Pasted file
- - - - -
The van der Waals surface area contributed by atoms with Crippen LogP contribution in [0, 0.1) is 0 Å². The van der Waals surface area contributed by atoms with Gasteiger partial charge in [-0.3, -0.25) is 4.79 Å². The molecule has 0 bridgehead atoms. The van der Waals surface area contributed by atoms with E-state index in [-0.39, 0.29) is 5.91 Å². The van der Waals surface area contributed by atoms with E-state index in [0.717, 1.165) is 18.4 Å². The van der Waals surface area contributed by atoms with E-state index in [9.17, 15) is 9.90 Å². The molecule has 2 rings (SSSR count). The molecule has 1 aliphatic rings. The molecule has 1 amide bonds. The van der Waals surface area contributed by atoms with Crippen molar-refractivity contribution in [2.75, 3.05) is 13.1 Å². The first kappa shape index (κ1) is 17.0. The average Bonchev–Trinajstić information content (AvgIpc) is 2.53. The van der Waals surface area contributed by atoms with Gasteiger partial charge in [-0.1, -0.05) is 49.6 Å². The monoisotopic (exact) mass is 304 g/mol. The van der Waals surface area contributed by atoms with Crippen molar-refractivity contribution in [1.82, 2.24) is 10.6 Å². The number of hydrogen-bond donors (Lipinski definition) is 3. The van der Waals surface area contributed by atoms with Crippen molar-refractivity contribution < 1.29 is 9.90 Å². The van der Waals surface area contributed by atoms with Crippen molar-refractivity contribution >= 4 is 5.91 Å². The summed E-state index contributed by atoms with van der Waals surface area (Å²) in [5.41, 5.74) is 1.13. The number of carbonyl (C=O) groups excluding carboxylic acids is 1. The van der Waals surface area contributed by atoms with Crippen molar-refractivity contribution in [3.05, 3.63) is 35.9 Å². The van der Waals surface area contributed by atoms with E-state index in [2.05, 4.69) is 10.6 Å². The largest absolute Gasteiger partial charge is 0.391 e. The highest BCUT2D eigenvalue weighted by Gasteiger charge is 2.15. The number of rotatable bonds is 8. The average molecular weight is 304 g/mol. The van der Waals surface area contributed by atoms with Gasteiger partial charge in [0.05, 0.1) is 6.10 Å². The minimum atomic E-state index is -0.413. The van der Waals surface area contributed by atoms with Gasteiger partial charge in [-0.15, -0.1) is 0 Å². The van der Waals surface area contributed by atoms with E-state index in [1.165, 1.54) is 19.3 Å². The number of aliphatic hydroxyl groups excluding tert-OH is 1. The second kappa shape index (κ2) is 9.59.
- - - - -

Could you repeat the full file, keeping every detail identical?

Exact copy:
The van der Waals surface area contributed by atoms with Crippen LogP contribution in [0, 0.1) is 0 Å². The van der Waals surface area contributed by atoms with Gasteiger partial charge in [-0.3, -0.25) is 4.79 Å². The molecule has 0 bridgehead atoms. The van der Waals surface area contributed by atoms with E-state index in [-0.39, 0.29) is 5.91 Å². The van der Waals surface area contributed by atoms with E-state index in [0.717, 1.165) is 18.4 Å². The van der Waals surface area contributed by atoms with E-state index in [9.17, 15) is 9.90 Å². The molecule has 2 rings (SSSR count). The molecule has 1 aliphatic rings. The molecule has 1 amide bonds. The van der Waals surface area contributed by atoms with Crippen molar-refractivity contribution in [2.75, 3.05) is 13.1 Å². The first kappa shape index (κ1) is 17.0. The average Bonchev–Trinajstić information content (AvgIpc) is 2.53. The van der Waals surface area contributed by atoms with Gasteiger partial charge in [-0.1, -0.05) is 49.6 Å². The monoisotopic (exact) mass is 304 g/mol. The van der Waals surface area contributed by atoms with Crippen molar-refractivity contribution in [1.82, 2.24) is 10.6 Å². The number of hydrogen-bond donors (Lipinski definition) is 3. The van der Waals surface area contributed by atoms with Crippen molar-refractivity contribution < 1.29 is 9.90 Å². The van der Waals surface area contributed by atoms with Crippen molar-refractivity contribution >= 4 is 5.91 Å². The summed E-state index contributed by atoms with van der Waals surface area (Å²) in [5.41, 5.74) is 1.13. The number of carbonyl (C=O) groups excluding carboxylic acids is 1. The van der Waals surface area contributed by atoms with Crippen molar-refractivity contribution in [3.05, 3.63) is 35.9 Å². The van der Waals surface area contributed by atoms with E-state index in [2.05, 4.69) is 10.6 Å². The largest absolute Gasteiger partial charge is 0.391 e. The highest BCUT2D eigenvalue weighted by Gasteiger charge is 2.15. The number of rotatable bonds is 8. The average molecular weight is 304 g/mol. The van der Waals surface area contributed by atoms with Gasteiger partial charge in [0.05, 0.1) is 6.10 Å². The minimum atomic E-state index is -0.413. The van der Waals surface area contributed by atoms with Gasteiger partial charge in [-0.15, -0.1) is 0 Å². The van der Waals surface area contributed by atoms with E-state index in [1.165, 1.54) is 19.3 Å². The number of aliphatic hydroxyl groups excluding tert-OH is 1. The second kappa shape index (κ2) is 9.59.